Next Article in Journal
Drug–Microbiota Interaction in Colon Cancer Therapy: Impact of Antibiotics
Next Article in Special Issue
Characterization of Differentially Expressed Circulating miRNAs in Metabolically Healthy versus Unhealthy Obesity
Previous Article in Journal
MicroRNA Signatures Associated with Bronchopulmonary Dysplasia Severity in Tracheal Aspirates of Preterm Infants
Previous Article in Special Issue
Obesity Affects HDL Metabolism, Composition and Subclass Distribution
 
 
Review

From Mitochondria to Atherosclerosis: The Inflammation Path

Andalusian Center for Developmental Biology (CABD-CSIC-Pablo de Olavide University) and Center for Biomedical Network Research on Rare Diseases, Carlos III Health Institute, 41013 Seville, Spain
*
Author to whom correspondence should be addressed.
Academic Editor: Alexander N. Orekhov
Biomedicines 2021, 9(3), 258; https://doi.org/10.3390/biomedicines9030258
Received: 8 February 2021 / Revised: 26 February 2021 / Accepted: 27 February 2021 / Published: 5 March 2021
Inflammation is a key process in metazoan organisms due to its relevance for innate defense against infections and tissue damage. However, inflammation is also implicated in pathological processes such as atherosclerosis. Atherosclerosis is a chronic inflammatory disease of the arterial wall where unstable atherosclerotic plaque rupture causing platelet aggregation and thrombosis may compromise the arterial lumen, leading to acute or chronic ischemic syndromes. In this review, we will focus on the role of mitochondria in atherosclerosis while keeping inflammation as a link. Mitochondria are the main source of cellular energy. Under stress, mitochondria are also capable of controlling inflammation through the production of reactive oxygen species (ROS) and the release of mitochondrial components, such as mitochondrial DNA (mtDNA), into the cytoplasm or into the extracellular matrix, where they act as danger signals when recognized by innate immune receptors. Primary or secondary mitochondrial dysfunctions are associated with the initiation and progression of atherosclerosis by elevating the production of ROS, altering mitochondrial dynamics and energy supply, as well as promoting inflammation. Knowing and understanding the pathways behind mitochondrial-based inflammation in atheroma progression is essential to discovering alternative or complementary treatments. View Full-Text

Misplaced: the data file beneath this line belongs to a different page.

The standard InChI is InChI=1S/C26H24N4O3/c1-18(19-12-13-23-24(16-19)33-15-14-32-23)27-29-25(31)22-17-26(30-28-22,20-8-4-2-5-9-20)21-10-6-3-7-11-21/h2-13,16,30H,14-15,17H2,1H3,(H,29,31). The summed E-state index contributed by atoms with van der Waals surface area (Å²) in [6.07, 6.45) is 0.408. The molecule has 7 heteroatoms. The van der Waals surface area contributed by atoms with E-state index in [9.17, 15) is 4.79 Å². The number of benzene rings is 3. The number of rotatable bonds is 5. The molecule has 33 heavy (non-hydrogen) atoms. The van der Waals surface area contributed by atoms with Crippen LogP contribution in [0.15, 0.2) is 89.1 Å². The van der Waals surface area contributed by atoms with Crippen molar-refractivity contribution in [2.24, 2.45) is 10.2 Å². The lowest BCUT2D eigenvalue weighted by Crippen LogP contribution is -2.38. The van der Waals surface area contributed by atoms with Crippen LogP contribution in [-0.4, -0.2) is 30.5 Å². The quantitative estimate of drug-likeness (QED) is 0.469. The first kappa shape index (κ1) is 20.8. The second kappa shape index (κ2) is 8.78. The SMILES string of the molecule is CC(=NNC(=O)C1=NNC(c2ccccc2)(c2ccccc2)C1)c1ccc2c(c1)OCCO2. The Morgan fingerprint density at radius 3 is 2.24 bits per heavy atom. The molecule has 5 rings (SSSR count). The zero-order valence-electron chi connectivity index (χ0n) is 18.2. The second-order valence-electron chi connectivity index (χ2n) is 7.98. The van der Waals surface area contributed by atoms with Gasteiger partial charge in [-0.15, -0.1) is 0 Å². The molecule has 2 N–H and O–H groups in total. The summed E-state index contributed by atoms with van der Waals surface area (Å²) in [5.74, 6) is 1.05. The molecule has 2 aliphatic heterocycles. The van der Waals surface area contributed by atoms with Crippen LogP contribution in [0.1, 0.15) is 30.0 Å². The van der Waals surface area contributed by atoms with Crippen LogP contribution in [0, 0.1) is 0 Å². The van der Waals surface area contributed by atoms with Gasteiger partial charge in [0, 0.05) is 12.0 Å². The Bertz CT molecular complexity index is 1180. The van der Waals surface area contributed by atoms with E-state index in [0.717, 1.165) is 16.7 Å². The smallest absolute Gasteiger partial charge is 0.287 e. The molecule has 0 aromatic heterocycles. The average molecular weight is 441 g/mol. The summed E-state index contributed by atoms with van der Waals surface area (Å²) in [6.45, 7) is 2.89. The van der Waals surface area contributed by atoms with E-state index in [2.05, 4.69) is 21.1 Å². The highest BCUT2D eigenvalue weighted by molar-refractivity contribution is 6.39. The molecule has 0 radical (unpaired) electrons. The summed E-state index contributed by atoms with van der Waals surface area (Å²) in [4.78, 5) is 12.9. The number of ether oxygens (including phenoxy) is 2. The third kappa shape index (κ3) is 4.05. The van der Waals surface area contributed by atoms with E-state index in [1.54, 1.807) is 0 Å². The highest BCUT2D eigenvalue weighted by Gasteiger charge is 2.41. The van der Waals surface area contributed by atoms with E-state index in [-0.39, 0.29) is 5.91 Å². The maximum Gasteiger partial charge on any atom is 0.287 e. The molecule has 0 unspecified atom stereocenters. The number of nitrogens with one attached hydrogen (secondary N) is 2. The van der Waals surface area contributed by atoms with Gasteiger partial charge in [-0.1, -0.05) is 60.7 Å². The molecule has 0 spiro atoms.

Keywords: atherosclerosis; mitochondria; inflammation; inflammasome; reactive oxygen species; NLRP3 atherosclerosis; mitochondria; inflammation; inflammasome; reactive oxygen species; NLRP3
Show Figures

Graphical abstract

MDPI and ACS Style

Suárez-Rivero, J.M.; Pastor-Maldonado, C.J.; Povea-Cabello, S.; Álvarez-Córdoba, M.; Villalón-García, I.; Talaverón-Rey, M.; Suárez-Carrillo, A.; Munuera-Cabeza, M.; Sánchez-Alcázar, J.A. From Mitochondria to Atherosclerosis: The Inflammation Path. Biomedicines 2021, 9, 258. https://doi.org/10.3390/biomedicines9030258

AMA Style

Suárez-Rivero JM, Pastor-Maldonado CJ, Povea-Cabello S, Álvarez-Córdoba M, Villalón-García I, Talaverón-Rey M, Suárez-Carrillo A, Munuera-Cabeza M, Sánchez-Alcázar JA. From Mitochondria to Atherosclerosis: The Inflammation Path. Biomedicines. 2021; 9(3):258. https://doi.org/10.3390/biomedicines9030258

Chicago/Turabian Style

Suárez-Rivero, Juan M., Carmen J. Pastor-Maldonado, Suleva Povea-Cabello, Mónica Álvarez-Córdoba, Irene Villalón-García, Marta Talaverón-Rey, Alejandra Suárez-Carrillo, Manuel Munuera-Cabeza, and José A. Sánchez-Alcázar. 2021. "From Mitochondria to Atherosclerosis: The Inflammation Path" Biomedicines 9, no. 3: 258. https://doi.org/10.3390/biomedicines9030258

Find Other Styles
Note that from the first issue of 2016, MDPI journals use article numbers instead of page numbers. See further details here.

Article Access Map by Country/Region

1
Back to TopTop